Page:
I have always been a fan of brainteasers. I remember as a little girl poring over books filled with them. It was frequently a frustrating pursuit, but the feeling of satisfaction after solving a particularly difficult puzzle was well worth the hours of hair pulling. So when I heard there was a game for the DS filled with them I put it on my shopping list. I was not disappointed. Within five minutes of starting up the game, the old familiar feelings of frustration and triumph came rushing back.
The premise of the game is that Professor Layton, world-renowned puzzle solver, has been invited to the village of St Mystere in order to assist in the dispensation of a will. He and his apprentice find themselves trapped in a bizarre town full of mysterious disappearances and suspicious characters. They must solve puzzle after puzzle as they investigate the mysterious goings on and search for Baron Reinhold’s treasure. Of course, the villagers will confront you with a puzzle at the drop of the hat and there’s no decent way to write your way around algebra problems and matchstick maneuvers. Despite that the game manages to be engaging and entertaining. I found myself playing until the wee hours of the morning just to see what would happen next.
I would also like to mention the artistic style of the game. The animation is beautiful, a cross between The Triplets of Belleville and Howl’s Moving Castle. I haven’t been this enamored with the look of a video game since The Curse of Monkey Island. It’s entirely in two dimensions, but obviously this is no great detriment to the game. I loved watching the cut scenes in this game. Even the still backgrounds were gorgeous. It set the atmosphere of the game very well: a timeless Victorian England.
Now I suppose I should talk about the game play. The puzzles presented to the player range from simplistic to so annoying you want to hurl the DS at the wall. Fortunately, you do not need to solve every single puzzle in the game, although there are things that unlock if you do. However, you do have to actually solve some of the brain teasers. You need to solve at least eighty of the one hundred twenty puzzles presented to you in order to win. It may take some doing, but it is possible. They even provide you with the ability to purchase hints with hint coins that you pick up around St Mystere.
There are a variety of puzzle styles, and it is an education to discover where your critical thinking strengths lie. I found that I am still very proficient at the mathematical puzzles. Probability, algebra, and trigonometry all came back to me with an ease that surprised me, especially when you consider that all the calculus I crammed into my brain is nowhere to be found. However, my ability to deal with the more visual puzzles was dismal. It was a bit depressing to screw up puzzles that were deemed fairly straightforward.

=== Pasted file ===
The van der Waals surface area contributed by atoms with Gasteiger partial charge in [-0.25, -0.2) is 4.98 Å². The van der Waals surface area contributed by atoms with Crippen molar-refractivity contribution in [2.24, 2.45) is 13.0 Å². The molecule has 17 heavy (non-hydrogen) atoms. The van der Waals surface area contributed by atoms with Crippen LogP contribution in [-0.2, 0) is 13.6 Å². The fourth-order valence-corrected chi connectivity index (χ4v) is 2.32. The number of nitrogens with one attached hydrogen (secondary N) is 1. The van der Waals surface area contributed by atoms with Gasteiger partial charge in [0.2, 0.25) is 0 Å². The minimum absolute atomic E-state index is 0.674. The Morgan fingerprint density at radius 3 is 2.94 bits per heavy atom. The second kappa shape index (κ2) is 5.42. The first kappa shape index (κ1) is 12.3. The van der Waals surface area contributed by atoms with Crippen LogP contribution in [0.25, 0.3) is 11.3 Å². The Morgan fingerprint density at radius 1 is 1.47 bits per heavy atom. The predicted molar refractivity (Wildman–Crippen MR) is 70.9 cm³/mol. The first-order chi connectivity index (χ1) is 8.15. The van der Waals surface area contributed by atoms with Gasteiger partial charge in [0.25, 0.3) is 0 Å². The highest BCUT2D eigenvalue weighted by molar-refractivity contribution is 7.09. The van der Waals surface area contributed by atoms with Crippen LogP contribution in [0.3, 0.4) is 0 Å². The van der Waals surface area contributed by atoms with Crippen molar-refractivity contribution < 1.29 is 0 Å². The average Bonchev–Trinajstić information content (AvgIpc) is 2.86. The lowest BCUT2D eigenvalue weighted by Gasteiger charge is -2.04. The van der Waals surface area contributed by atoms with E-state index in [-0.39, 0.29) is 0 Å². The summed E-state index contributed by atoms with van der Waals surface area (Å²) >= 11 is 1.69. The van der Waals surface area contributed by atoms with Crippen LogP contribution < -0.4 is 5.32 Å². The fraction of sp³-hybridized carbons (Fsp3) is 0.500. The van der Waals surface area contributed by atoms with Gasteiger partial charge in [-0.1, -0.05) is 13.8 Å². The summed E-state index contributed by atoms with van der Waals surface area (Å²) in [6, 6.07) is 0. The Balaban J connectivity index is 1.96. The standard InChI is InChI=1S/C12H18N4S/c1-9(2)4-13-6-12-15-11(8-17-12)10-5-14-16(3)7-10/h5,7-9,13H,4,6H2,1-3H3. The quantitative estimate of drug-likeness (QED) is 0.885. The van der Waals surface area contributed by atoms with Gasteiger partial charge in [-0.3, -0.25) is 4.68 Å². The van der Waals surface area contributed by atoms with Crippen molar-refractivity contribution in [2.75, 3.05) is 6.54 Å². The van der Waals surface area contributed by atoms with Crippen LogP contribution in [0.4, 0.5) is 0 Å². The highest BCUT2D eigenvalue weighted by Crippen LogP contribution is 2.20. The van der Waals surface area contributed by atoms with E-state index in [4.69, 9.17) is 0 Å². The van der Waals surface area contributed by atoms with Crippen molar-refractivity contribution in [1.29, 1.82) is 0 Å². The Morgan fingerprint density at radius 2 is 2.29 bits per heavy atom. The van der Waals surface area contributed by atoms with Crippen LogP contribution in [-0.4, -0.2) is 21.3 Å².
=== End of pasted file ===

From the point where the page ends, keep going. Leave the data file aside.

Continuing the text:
There is one kind of puzzle I would caution you against: the matchstick moving puzzles. The game is very finicky about the matchstick placement. So even if you understand how to solve the problem, you may have trouble convincing the game that you understand. Your matchstick placement must be very precise and you need to make sure you keep your matchstick movements to a minimum. After the frustration of solving the first matchstick puzzle, I simply skipped all the other ones. Thankfully, there aren’t that many of them.
Eventually you solve the mysteries of St Mystere as you progress to harder and harder puzzles culminating in the discovery of the Baron’s fortune. But it comes with a catch; the deceased baron wants whoever uncovers the treasure to act as a guardian for his daughter. The wisdom of entrusting your only child to a protector whose primary qualification is an ability to solve puzzles aside, the age of his daughter is never stated. She’s referred to as a young woman, but her waifish appearance makes determining her age impossible. So you don’t know if Professor Layton has just taken on a young ward or a fiancée. It’s more than a little creepy, but amusing at the same time.
Ambiguous relationships aside, this is a great game for those who enjoy the challenge brainteasers provide. There is even an upcoming sequel to look forward to. In the meantime, there are weekly puzzles to download and solve. I wouldn’t recommend purchasing it to anyone who isn’t a puzzle enthusiast. But if you get the chance to try the game out, I encourage you to do so. The artwork is definitely worth a look.
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